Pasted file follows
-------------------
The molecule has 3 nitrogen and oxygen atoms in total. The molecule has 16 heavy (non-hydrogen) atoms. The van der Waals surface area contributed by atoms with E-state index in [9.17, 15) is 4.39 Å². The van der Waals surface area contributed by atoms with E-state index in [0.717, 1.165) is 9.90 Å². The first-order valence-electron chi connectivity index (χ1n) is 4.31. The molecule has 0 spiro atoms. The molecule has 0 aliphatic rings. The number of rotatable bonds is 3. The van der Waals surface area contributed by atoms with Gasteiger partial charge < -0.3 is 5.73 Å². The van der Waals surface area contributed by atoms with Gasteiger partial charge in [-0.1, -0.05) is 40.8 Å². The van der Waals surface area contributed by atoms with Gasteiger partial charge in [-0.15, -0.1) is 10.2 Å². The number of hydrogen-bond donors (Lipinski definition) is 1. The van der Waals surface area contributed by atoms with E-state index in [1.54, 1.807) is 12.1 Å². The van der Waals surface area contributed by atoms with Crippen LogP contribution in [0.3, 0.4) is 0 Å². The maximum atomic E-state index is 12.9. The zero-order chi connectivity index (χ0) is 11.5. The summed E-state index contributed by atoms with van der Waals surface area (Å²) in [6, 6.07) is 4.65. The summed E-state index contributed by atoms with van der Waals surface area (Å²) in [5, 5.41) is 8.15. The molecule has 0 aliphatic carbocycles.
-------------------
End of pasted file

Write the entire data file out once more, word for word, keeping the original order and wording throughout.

The molecule has 3 nitrogen and oxygen atoms in total. The molecule has 16 heavy (non-hydrogen) atoms. The van der Waals surface area contributed by atoms with E-state index in [9.17, 15) is 4.39 Å². The van der Waals surface area contributed by atoms with E-state index in [0.717, 1.165) is 9.90 Å². The first-order valence-electron chi connectivity index (χ1n) is 4.31. The molecule has 0 spiro atoms. The molecule has 0 aliphatic rings. The number of rotatable bonds is 3. The van der Waals surface area contributed by atoms with Gasteiger partial charge < -0.3 is 5.73 Å². The van der Waals surface area contributed by atoms with Gasteiger partial charge in [-0.1, -0.05) is 40.8 Å². The van der Waals surface area contributed by atoms with Gasteiger partial charge in [-0.15, -0.1) is 10.2 Å². The number of hydrogen-bond donors (Lipinski definition) is 1. The van der Waals surface area contributed by atoms with E-state index in [1.54, 1.807) is 12.1 Å². The van der Waals surface area contributed by atoms with Crippen LogP contribution in [0.3, 0.4) is 0 Å². The maximum atomic E-state index is 12.9. The zero-order chi connectivity index (χ0) is 11.5. The summed E-state index contributed by atoms with van der Waals surface area (Å²) in [6, 6.07) is 4.65. The summed E-state index contributed by atoms with van der Waals surface area (Å²) in [5, 5.41) is 8.15. The molecule has 0 aliphatic carbocycles.